20 years under Putin: a timeline

In this week’s roundup, Republic writes about the recent searches at Kirill Serebrennikov’s apartment and the Moscow theater he heads; Maxim Samorukov delves into the Macedonian crisis; Dmitry Nekrasov explains on which issues Russian people don’t trust their government; and Vladislav Inozemstev speculates how Russian foreign policy can be changed for the better. If you are interested in receiving this weekly roundup in your mailbox every Friday, let us know at info@imrussia.org.


Journalists gathered at the Gogol Center Theatre where the search was conducted on May 23, 2017. Photo: Dmitry Serebryakov / TASS. 


Republic: Money or Politics? How to Interpret the Kirill Serebrennikov Affair.

  • On May 24, searches were conducted at prominent theater director Kirill Serebrennikov’s apartment and at the theater he leads—the Gogol Center, arguably one of Moscow’s finest creative spaces.
  • In this editorial, Republic’s editorial board accuses the Russian authorities of hypocrisy as the Kremlin feigns innocence.
  • According to the Investigative Committee, Serebrennikov’s company (Seventh Studio) is accused of embezzling federal budget money allocated to it for art development in 2011-2014.
  • However, Republic argues that there is a political underpinning to this case. Apparently, in the words of one commentator, “the liberal intelligentsia is being fed by the authorities and shows no gratitude,” as theaters like the Gogol Center produce too strong, too free-thinking shows with a political subtext.
  • This case once again shows the deep divide in the Russian society: the conservative part gloats that the self-righteous “liberals” are allegedly caught up stealing; the other part focuses purely on the political causes.
  • The problem, however, is larger: as the authorities attack Serebrennikov’s theater, they indirectly destroy all attempts at innovation inside Russia.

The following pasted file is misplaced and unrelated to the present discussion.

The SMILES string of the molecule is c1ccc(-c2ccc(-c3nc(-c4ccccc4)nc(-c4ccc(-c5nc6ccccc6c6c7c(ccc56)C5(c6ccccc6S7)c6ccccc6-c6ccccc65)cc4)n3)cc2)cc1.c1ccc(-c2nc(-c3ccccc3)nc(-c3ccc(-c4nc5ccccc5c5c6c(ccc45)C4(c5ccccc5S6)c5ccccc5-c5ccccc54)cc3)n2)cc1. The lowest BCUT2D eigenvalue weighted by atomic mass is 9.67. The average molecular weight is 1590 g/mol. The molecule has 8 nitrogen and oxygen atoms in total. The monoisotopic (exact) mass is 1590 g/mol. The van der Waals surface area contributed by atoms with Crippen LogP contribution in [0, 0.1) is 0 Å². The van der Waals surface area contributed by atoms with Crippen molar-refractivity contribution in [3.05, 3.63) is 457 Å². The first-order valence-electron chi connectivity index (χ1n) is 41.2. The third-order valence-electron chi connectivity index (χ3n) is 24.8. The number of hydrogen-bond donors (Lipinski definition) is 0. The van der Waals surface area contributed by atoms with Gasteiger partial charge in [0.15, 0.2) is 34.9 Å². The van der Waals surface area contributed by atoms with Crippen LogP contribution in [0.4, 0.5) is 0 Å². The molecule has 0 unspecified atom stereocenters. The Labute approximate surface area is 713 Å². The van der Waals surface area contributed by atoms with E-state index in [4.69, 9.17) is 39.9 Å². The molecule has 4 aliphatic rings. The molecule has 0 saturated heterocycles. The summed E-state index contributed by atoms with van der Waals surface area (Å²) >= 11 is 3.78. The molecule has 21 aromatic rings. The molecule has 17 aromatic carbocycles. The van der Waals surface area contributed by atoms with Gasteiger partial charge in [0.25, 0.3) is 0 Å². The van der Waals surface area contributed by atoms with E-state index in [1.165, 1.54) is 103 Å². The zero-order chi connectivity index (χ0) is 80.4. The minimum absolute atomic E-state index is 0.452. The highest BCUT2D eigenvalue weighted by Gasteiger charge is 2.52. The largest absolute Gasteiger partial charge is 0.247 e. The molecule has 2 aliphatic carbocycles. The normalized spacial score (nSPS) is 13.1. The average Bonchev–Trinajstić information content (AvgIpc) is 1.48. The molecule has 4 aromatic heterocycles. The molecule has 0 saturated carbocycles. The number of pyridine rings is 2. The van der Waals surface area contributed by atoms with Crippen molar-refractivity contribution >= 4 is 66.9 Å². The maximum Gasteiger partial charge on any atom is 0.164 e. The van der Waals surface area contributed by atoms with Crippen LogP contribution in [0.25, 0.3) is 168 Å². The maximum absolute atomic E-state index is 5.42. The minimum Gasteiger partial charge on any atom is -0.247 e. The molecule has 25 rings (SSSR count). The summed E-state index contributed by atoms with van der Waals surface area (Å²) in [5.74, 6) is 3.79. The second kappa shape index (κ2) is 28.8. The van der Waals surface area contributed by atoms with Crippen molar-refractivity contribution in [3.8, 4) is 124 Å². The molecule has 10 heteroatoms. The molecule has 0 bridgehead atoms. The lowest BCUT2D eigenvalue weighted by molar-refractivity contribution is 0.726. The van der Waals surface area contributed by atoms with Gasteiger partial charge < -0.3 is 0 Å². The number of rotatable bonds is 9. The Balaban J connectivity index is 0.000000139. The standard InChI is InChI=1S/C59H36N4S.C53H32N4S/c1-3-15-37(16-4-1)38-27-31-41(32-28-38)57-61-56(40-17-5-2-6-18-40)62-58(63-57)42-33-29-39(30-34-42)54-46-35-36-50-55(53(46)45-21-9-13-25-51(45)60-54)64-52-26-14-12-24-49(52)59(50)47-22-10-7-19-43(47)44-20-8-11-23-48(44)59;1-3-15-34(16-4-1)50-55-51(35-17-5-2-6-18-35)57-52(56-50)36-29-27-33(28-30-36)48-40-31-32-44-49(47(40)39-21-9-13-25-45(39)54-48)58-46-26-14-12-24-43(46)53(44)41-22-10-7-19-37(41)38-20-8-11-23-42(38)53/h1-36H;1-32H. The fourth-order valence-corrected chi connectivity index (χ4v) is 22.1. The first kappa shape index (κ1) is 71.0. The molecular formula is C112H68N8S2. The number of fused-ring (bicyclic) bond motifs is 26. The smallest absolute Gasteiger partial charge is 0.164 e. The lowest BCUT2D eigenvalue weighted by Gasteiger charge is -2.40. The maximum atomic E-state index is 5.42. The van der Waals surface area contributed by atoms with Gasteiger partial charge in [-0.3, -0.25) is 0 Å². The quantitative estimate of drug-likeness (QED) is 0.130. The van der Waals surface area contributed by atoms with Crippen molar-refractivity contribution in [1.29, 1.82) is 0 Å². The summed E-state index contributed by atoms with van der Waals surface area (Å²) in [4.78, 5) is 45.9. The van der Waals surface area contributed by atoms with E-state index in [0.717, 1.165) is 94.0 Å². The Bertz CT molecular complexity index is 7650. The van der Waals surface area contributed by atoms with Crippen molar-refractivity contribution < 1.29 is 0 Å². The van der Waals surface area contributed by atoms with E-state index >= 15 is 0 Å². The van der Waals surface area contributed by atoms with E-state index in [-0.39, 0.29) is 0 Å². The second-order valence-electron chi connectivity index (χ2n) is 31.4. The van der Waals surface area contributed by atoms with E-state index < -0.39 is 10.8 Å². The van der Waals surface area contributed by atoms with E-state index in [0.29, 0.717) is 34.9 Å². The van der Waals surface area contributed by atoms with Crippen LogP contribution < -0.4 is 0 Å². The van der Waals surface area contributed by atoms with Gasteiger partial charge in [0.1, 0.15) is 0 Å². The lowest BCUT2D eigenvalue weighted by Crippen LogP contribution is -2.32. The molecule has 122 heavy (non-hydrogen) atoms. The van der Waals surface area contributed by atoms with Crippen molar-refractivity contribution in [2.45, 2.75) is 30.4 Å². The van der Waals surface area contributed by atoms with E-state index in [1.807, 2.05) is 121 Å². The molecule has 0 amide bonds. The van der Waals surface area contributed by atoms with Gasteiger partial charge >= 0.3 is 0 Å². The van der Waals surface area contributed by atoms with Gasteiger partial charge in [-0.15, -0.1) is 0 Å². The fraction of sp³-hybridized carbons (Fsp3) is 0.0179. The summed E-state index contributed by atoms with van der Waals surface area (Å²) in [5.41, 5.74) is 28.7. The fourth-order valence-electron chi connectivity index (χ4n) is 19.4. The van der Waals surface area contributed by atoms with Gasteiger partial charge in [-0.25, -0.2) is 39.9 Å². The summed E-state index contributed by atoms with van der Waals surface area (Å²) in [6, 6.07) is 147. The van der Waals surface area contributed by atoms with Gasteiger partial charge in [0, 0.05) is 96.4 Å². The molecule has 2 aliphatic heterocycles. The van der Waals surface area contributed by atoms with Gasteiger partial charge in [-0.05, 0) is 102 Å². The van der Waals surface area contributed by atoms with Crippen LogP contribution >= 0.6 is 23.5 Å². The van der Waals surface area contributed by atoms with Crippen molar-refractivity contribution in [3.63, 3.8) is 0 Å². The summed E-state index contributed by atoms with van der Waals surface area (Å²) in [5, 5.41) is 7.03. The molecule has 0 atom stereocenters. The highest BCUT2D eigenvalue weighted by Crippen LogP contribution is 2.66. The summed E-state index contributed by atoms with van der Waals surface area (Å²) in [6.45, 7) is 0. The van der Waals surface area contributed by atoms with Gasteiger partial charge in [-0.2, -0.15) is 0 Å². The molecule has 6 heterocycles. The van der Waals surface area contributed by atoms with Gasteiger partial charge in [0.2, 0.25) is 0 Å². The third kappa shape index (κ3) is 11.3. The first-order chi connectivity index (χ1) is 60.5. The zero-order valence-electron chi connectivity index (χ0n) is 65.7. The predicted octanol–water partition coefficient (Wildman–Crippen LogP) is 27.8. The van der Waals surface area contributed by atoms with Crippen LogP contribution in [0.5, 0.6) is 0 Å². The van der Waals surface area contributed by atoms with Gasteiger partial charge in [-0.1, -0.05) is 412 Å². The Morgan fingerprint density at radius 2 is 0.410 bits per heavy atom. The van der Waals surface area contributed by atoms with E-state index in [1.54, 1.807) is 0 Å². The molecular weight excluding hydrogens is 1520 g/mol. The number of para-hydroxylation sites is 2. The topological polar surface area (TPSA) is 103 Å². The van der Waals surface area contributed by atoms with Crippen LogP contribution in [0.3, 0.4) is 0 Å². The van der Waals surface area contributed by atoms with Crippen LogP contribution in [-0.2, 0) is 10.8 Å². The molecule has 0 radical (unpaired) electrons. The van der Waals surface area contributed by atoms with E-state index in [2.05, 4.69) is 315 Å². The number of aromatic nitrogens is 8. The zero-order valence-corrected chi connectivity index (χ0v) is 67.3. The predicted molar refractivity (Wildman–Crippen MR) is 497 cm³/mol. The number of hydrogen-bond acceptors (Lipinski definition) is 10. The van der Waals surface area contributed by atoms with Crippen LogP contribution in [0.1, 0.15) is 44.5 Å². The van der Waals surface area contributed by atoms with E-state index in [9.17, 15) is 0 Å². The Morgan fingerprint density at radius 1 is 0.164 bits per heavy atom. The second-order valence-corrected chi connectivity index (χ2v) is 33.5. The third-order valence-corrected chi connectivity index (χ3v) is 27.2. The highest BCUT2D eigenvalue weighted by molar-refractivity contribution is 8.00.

• In a March interview with the Financial Times, Serebrennikov explained why he was not leaving Moscow, because it is “too interesting” and because “theater is booming there right now.”
  • He also quoted German film director Rainer Werner Fassbinder, who said once: “Fear eats the soul,” adding that it’s important to remind the Kremlin that the Gogol Center story and many others are in fact about politics.

Republic, Деньги или политика? Как нужно оценивать дело Кирилла Серебренникова, редакционная статья, 24 мая 2017 г.


Carnegie.ru: EU-USA-Russia. Who Kindled the Fire and Who Prevented a Civil War in Macedonia?  

  • Author: Maxim Samorukov, deputy editor-in-chief at Carnegie.ru
  • The form in which the crisis has taken recently in the international media falls into the typical Western understanding of “good vs evil”: the authoritarian government of the ethnic majority is, with the Kremlin’s support, oppressing the democratic opposition of the ethnic minority.  
  • In Macedonia the role of oppressor is played by former Prime Minister Nikola Gruevski and his right-wing party, whose support has relied on ethnic Macedonians (around 2/3 of the population). Gruevski and his party ruled Macedonia since 2006 and managed to entrench themselves in a series of corruption scandals, election fraud and intimidation of journalists.  
  • On the other hand there is the Social-Democratic Party, led by Zoran Zaev, which consists of ethnic Albanians who make up around a quarter of the country’s population.
  • Gruevski’s party won the country’s most recent election, but failed to secure a parliamentary majority, ending up in a coalition with the Social-Democrats and other Albanian parties.  
  • The Albanians then proceeded to demand more rights for their own communities as well as the federalization of Macedonia. The demands were rejected.  
  • Thus, the Macedonian crisis escalated almost to the point of armed ethnic conflict: the Albanians have been demanding more rights, while the president, Gjorge Ivanov, has been telling ethnic Macedonians that the opposition are national traitors.   
  • Russia, in its support for Gruevski, has attempted to scare the ethnic Macedonian population by saying that the West is supporting Albanian separatists.
  • Russian media outlets in the region have actively been pushing the theory of “Greater Albania” as a Western project—a typical tactic by the Kremlin that is not exclusive to the Balkans.  
  • Gruevski himself has for months been spreading the message that the protests were funded by George Soros through local media.